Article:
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A Journey: Dry Creek to Big D.C.

This is an excerpt from my third book, Wind in the Pines. As I watched today’s inauguration of Barak Obama, I was reminded of an estimated one- million- man crowd I was a part of on the National Mall. This is a story of what God taught me there.

“From ‘Big D.C.’ to ‘little d.c.’”


…Sometimes the best place to be is right where God has planted us.”

The first time I heard about this future event I felt “called” to go. it was in the Houston Astrodome. 35,000 men were gathered, not to cheer the Oilers or Astros, but to worship, sing, and praise God. This two-day men’s event was sponsored by Promise Keepers, an organization started by former University of Colorado football coach Bill McCartney.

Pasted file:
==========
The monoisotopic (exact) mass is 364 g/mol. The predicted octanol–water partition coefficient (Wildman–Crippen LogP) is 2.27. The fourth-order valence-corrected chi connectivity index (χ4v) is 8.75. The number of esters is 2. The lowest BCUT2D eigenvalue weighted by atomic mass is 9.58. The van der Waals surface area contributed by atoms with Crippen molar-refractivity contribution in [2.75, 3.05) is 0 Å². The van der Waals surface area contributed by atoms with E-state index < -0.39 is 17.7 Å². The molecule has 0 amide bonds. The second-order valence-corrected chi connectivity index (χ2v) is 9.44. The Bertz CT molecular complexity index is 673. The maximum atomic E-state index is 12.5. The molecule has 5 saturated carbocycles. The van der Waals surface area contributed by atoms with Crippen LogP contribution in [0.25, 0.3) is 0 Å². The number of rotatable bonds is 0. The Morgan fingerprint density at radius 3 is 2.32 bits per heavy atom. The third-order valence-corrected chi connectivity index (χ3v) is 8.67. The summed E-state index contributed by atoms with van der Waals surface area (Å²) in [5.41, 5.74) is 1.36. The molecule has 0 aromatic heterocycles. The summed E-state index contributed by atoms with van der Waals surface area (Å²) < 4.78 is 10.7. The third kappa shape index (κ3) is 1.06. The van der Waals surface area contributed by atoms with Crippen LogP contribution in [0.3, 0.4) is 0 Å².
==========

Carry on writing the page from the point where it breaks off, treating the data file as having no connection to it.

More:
At the end of the Houston meeting, Coach McCartney announced that in two years there would be a huge Promise Keepers meeting at the National Mall in Washington, D.C. The name of the coming event was, “Standing in the Gap.” This theme was based on the verse in Ezekiel 22:30:

“I looked for a man among them who would build up the wall and stand before me in the gap on behalf of the land so I would not have to destroy it, but I found none.”

I turned to our guys in the Astrodome and stated that I was going, and from that day on I began to plan toward it. It was going to be a trip from my D.C. – a place called Dry Creek to the other D.C. – our nation’s capital.
Many times, we loosely use the term “I feel called by God….” We should use that term carefully and with reverence. However “called” is exactly what I felt on making this trip. I knew I would only be one person among hundreds of thousands, but if being one small raindrop in a flood of millions would help, I would do my part.
If my simple attendance in Washington, D.C. on an October Saturday would help our country regain its spiritual footing, I would gladly be there.
October 1997 finally came and eight men loaded up into two vans and headed northeast. One of the vans was mine and the other van, a Chevy Astro, belonged to a special friend, Jimmy Fisher of DeQuincy.